Last week, we had our first few days of record heat. Traditionally, I’ve kicked off the unofficial beginning of summer with the shaving of the Sasquatch.
Sasquatch is my massive 9 year old Maine Coon cat. In addition to lots of fur, he’s also carrying some extra weight, so the heat makes him pretty miserable. He always feels better after he gets shaved and he doesn’t care if others think he looks silly. A few years back I found this very unpretentious grooming salon that would groom cats. Previously, I had taken him to a fancier salon, but I could tell they were more interested in their show dog clientele than my big kitty. Anyway, I was happy with the results of his grooming at the less fancy place, and the groomer/owner really seemed to like “the big Squatch”. When I called to book his annual appointment she would always say “Ohhh. I remember the big Squatch!” Yes, he is indeed memorable. Thirty pounds and 24 toes of Maine Coon usually makes an impression.
Last year around this time, I dropped him off in the morning and the owner/groomer greeted him with her usual enthusiasm. “Oh, look at the big Squatch! He’s such a sweet boy!” After we pried Sasquatch off of me (he gets transported using a harness and leash since he’s too big for my kitty carrier), I left him in their capable and loving hands.
When I returned around closing time, they were only just finishing up his bath and hadn’t even shaved him yet. So, the owner/groomer let me back into the grooming area to help hold and comfort him while he got shaved. She was able to get it done pretty quickly because he was being very cooperative. He really is such a sweet dispositioned boy. After she had finished with him, she wanted to carry him out to the car herself – I guess she just wanted that one last hit of the big Squatch. “Uh, OK” I said even though she had already started walking out of the shop with him. Big mistake.
It’s one thing to have 90 lb, 5’0″ woman handle your very strong 30 lb cat when the cat is behind closed doors. It’s quite another to take him outside and walk him towards the one thing he hates worse than water – the car. So, he freaked out. And while she struggled admirably, he escaped her arms and started running around the parking lot in a panic. We blocked him against going towards the street and got him cornered. The groomer/owner seemed to be dead set on being the one to capture him, because, no doubt, she felt responsible. Even though I asked her to let me handle this, she lunged for Sasquatch, and again, he freaked and dashed. Now I’m yelling at her to leave him alone and let me handle this, but she had lost her ability to understand or speak English and starts yelling back at me in Chinese. Her assistant, a large African-American fellow, hearing the brou-ha-ha comes out of the shop and gets into the act.
Again, we get Sasquatch cornered, this time behind a planter in front of a grocery store. And again, I’m yelling at them to let me try to calm him down and for them to cover the escape routes. Nope. The assistant goes after Sasquatch and grabs his tail. Next thing we know, Sasquatch turned around and latched his very large jaws in the assistant’s thigh. The groomer/owner then grabs Sasquatch tail, so now you have 30 lbs of shaved Maine Coon suspended by tail and teeth. The assistant is now screaming at a pitch I didn’t think possible for a man his size, the groomer/owner is shouting something in Chinese, and me, the fat white broad, I’m yelling at all of them to “STOP GRABBING MY GODDAMN CAT’S FUCKING TAIL!” In all this mayhem, I look up and see a family come out of the grocery store, and then with a look of abject fear, the father quickly leads his brood back into the store and they watch the drama unfold from behind the automatic doors.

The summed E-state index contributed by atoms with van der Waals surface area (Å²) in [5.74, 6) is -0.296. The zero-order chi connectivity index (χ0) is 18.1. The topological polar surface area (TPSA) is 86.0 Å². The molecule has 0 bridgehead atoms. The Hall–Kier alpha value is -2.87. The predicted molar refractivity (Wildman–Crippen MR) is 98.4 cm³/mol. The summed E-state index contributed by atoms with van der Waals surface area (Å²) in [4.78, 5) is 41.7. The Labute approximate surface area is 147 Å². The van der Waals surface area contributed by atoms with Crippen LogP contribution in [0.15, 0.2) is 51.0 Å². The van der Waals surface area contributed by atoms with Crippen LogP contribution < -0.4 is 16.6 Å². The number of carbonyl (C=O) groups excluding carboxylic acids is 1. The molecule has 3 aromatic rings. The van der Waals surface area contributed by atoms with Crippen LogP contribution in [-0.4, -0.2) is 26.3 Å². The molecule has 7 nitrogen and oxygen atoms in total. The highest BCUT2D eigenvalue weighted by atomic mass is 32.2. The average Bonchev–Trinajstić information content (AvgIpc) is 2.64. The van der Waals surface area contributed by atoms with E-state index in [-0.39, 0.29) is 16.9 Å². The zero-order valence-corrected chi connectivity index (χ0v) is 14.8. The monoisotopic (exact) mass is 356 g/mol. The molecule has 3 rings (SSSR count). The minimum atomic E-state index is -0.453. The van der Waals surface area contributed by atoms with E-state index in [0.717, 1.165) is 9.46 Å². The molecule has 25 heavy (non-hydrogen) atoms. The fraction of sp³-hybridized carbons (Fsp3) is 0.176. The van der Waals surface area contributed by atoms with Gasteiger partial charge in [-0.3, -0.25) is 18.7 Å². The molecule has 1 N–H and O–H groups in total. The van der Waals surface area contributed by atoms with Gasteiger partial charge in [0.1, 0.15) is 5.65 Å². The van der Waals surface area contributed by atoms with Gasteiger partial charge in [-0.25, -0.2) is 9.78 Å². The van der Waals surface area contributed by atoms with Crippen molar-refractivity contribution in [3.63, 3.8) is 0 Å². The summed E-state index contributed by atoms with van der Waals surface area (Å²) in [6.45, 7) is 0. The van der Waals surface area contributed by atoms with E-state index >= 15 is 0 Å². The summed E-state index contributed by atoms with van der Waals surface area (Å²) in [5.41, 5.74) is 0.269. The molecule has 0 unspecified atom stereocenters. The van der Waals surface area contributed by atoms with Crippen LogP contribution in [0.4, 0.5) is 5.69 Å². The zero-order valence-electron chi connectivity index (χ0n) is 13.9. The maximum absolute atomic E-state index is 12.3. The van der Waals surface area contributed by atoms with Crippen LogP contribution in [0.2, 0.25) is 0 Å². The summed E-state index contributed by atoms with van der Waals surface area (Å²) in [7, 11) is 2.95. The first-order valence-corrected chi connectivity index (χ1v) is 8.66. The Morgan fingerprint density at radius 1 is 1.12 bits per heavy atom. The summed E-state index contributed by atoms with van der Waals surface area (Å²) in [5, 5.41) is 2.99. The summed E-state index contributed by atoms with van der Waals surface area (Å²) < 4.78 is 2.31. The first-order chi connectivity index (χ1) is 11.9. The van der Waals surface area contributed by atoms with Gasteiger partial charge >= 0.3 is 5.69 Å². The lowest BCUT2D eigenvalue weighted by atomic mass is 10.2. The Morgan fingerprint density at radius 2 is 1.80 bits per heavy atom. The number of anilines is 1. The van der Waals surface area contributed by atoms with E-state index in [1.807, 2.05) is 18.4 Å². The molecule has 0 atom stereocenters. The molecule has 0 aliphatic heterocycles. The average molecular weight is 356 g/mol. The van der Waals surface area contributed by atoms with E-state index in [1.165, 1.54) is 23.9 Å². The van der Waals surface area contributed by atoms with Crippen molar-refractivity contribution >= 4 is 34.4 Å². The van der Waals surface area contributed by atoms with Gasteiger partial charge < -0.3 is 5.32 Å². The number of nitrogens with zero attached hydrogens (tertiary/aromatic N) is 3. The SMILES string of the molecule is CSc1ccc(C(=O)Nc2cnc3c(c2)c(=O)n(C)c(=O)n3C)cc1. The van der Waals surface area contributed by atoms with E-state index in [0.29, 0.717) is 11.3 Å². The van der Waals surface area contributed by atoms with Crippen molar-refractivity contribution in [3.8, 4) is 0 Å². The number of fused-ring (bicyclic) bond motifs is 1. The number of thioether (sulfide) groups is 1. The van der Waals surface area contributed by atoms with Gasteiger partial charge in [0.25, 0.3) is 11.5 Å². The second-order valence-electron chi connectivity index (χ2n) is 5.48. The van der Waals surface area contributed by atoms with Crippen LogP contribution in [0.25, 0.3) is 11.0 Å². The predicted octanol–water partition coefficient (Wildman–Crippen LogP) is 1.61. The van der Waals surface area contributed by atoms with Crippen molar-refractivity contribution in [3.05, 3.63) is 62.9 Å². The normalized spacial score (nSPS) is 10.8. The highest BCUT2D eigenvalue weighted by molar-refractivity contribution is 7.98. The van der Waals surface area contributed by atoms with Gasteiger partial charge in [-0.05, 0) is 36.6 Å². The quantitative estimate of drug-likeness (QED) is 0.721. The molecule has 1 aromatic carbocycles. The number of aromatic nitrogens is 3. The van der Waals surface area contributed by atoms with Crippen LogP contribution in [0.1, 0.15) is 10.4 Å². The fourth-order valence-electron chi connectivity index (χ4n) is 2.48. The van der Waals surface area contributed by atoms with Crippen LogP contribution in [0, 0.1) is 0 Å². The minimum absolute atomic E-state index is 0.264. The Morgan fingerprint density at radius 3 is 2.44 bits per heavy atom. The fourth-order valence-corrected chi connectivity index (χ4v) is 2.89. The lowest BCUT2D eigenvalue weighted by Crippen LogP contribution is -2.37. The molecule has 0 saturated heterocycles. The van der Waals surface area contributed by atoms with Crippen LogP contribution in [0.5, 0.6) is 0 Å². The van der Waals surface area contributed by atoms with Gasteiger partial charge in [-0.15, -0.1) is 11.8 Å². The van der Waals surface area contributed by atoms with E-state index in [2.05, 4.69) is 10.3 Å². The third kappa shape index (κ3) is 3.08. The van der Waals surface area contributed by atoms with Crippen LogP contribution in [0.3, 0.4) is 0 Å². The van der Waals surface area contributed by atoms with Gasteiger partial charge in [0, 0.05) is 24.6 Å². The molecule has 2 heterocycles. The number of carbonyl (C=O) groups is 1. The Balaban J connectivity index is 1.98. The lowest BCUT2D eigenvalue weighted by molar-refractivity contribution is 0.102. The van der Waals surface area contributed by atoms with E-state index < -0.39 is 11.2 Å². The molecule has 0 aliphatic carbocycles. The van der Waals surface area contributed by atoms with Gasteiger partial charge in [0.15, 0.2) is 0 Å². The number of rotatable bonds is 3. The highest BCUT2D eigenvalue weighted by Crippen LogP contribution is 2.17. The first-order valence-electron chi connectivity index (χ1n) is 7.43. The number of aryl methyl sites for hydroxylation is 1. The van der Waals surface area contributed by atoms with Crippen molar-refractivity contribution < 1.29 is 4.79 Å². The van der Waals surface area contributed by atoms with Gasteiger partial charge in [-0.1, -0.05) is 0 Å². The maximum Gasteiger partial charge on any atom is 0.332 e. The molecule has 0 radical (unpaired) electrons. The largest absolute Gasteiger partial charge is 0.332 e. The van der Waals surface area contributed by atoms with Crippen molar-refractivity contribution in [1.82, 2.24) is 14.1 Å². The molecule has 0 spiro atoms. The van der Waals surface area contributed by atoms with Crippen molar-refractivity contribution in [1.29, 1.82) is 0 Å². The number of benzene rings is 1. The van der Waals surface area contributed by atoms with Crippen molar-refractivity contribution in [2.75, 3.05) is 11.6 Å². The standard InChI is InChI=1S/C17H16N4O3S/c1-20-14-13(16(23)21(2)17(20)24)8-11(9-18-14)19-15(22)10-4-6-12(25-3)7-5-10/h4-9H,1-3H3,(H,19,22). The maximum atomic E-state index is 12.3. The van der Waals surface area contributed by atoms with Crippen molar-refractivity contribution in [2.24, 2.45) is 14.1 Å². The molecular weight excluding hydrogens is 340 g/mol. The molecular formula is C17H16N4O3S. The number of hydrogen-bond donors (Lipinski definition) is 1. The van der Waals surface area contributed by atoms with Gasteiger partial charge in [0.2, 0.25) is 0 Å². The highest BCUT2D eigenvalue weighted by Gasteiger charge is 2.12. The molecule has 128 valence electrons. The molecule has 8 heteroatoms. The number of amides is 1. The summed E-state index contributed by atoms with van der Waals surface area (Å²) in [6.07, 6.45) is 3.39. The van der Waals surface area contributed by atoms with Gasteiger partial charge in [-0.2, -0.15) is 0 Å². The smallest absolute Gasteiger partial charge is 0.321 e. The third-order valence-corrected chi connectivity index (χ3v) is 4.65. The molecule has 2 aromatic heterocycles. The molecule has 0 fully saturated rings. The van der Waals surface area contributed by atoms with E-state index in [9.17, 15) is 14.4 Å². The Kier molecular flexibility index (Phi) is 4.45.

Sasquatch once again makes a break for it and this time he heads for the back of the grocery store. As he is being chased by a bleeding African-American man, a foul-mouthed, pissed off fat white chick and a tiny Chinese woman, as you can imagine, we make quite an impression. A local redneck (and yes, there are rednecks in the Bay Area, and El Sobrante is a hotbed for them) asks the assistant what is going on. “There’s a cat on the loose.” To which the redneck drawled with a laugh,” you want me to go get my gun?” I turned around and screamed with all my might “GET THE FUCK OUT OF HERE, ASSHOLE”, which probably wasn’t the best idea to yell at someone with ready access to firearms.
Sasquatch had taken refuge under a car. I take a deep breath, try to compose myself and nicely ask everyone to step back so I can please try and calm my cat down. Too late. The owner/groomer is reaching under the car and grabs -what else? – his tail. The assistant, noticing his torn pants and bleeding leg, got fed up and went back to man the shop. Since the owner/groomer seemed to have a good grip on him, and Squatch looked like he wasn’t going anywhere, I decided to get my car and pull it right next to the car he was under, so that one of his escape routes would be straight into my car. When I got back with the car, the owner/groomer had trapped Sasquatch under one of those plastic milk crates you find behind grocery stores. I moved my car right next to his make-shift cage, she lifted it and he jumped right into my car.
The aftermath: Sasquatch stayed under the bed for several hours after we got home, but eventually he forgave me. I discovered that at some point in all the melee I had also been bitten pretty badly, but fortunately it never got infected. The next day I went back to the salon to pay them for the grooming and to check in on the assistant. There didn’t appear to be any bad feelings, nor were the assistant’s bites infected. But, as I left there wasn’t the usual, cheerful “bye bye! See you next year!”
I got the hint. Anyone know a good groomer in the East Bay who does cats?